London Screen Academy has been partnered up with the Student-Led Project UCL Sexpression. Find out about this collaboration from Kim, as she shares the school's experience and talks about the volunteers' work in delivering sessions with topics on sex, consent, and relationships.
Can you briefly describe the activities that your students were involved in?
I work at the London Screen Academy, which is a film school in Highbury and Islington, and we have a PSHE program that consists of three units: we have “Health and well-being”, the second unit being “Relationships” and the third being “Living in the wider world”. Now within the relationships unit, we were looking for some outlets and people that could come in and talk to the students about relationships and consent. Luckily, Sexpression had sent an e-mail to our enquiries box and of course, I latched onto that.
I thought – yes, this is a great opportunity! Young people providing a service for us.
So I got in touch as soon as I could and the response was really welcoming, quite professional, very nice people. They explained very clearly from the start that they work with UCL volunteers, with a charity called Sexpression, that they have a code of conduct, which I had to fill out a form for and make sure safeguarding was in place.
Then we arranged dates and each time everyone came and presented to the students. We did 4 to 6 sessions, so we could get all of the year groups, normally on a Friday morning. So each morning about four volunteers would come and run two sessions parallel between 9:25 and 10:30am. They did assembly style and some interaction and interactive games as well, which was quite fun.
The topics they talked about included sex and consent: what is consent, the power dynamics in sex, gaining consent, you can say no, sexual harassment, and being an active bystander. I think we went into relationships and abuse as well, so different relationship types and similar topics.
What impact did these Student-Led Projects have on the students?
Along with our programme where they have PSHE sessions run by their tutors in class, it was a nice step away – like a little drop-down morning, not on the timetable, and it was good for them to see someone closer to their age talking about these things. They were engaged, they were listening, they had questions after, and they completed the feedback. The volunteers were quite open and encouraged the students to go and talk to them after and ask some questions, and a few of them did!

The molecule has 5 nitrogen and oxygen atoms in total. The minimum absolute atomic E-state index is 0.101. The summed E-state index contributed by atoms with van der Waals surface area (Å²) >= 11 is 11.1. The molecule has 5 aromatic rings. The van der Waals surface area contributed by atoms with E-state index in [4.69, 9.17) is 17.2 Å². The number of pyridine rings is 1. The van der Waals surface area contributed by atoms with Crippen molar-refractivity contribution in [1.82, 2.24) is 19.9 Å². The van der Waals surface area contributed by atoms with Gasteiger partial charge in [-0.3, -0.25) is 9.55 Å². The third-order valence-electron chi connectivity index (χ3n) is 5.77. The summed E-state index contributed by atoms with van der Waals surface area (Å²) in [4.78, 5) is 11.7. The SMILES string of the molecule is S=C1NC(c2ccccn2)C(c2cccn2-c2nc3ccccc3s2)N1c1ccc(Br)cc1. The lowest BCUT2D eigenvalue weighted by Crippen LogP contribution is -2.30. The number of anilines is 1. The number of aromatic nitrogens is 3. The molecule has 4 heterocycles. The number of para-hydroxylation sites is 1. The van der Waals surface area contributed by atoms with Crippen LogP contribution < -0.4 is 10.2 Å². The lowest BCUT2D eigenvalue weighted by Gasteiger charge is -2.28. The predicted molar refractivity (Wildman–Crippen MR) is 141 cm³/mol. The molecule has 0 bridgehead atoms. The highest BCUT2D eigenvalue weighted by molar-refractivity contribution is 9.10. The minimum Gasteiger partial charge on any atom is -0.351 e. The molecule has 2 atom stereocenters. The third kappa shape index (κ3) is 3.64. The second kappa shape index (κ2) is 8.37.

It made an impact because the volunteers were someone they could relate to and therefore they would listen more with an eager ear and think “I can relate to the students that are in front of me”.
So it was very impactful because the students learnt a lot from it and they weren't scared to ask questions afterwards. They weren't afraid to express themselves, which is really, really good.
It's a service that we want to use again if it's running again next year. So yes, it made a huge impact on the students, they were all grateful and really enjoyed it. I could see their faces; they were definitely listening.
Why did your organisation decide to host one of our Student-Led Projects?
As mentioned, sometimes it's more impactful if they have students coming, so they would have a little bit more relation and connection to them and want to listen a bit more eagerly. So that was one of the main things, having people that they could relate to, people they may find not as boring, more interesting.
Our students are 16 to 19, some even 20-21. So they are pretty much almost going to university and are very close in age with the volunteers… they're about to go into their seats really.
Also, with the students they did some interactive games and things that they could take part in actively. Some of it will be presentation based but they also talk and interact with them. They had some really good resources. They use Kahoot and other props and resources to have them going from one side of the room to the next, for example, and getting them actively involved.
So we wanted to use a student-led project because we know it would be more… impactful. They would be more keen, more interested, more engaged. That's why we thought, let's go with the student-led project.
What advice would you give to another organisation considering whether to host one of our Student-Led Projects?
I'd say go ahead. It's a good idea, it’s a good experience and development for students, as well as those that they are presenting to, or running the project for. Whatever they may be doing, it's beneficial because it's coming from young people, “for the young people, by the young people” is always a good look. It is our future generation and it's good to encourage them and help them grow, develop, and become our future global citizens. So yes, I would always advise to get involved, let them develop and make ties and networks.
As I said, they are professional, I would love to work with Sexpression UCL volunteers again, and student-led projects coming up, you know, keep the liaison going.
If your school or organisation is interested in partnering with one of our Student-Led Projects? Find out more information here!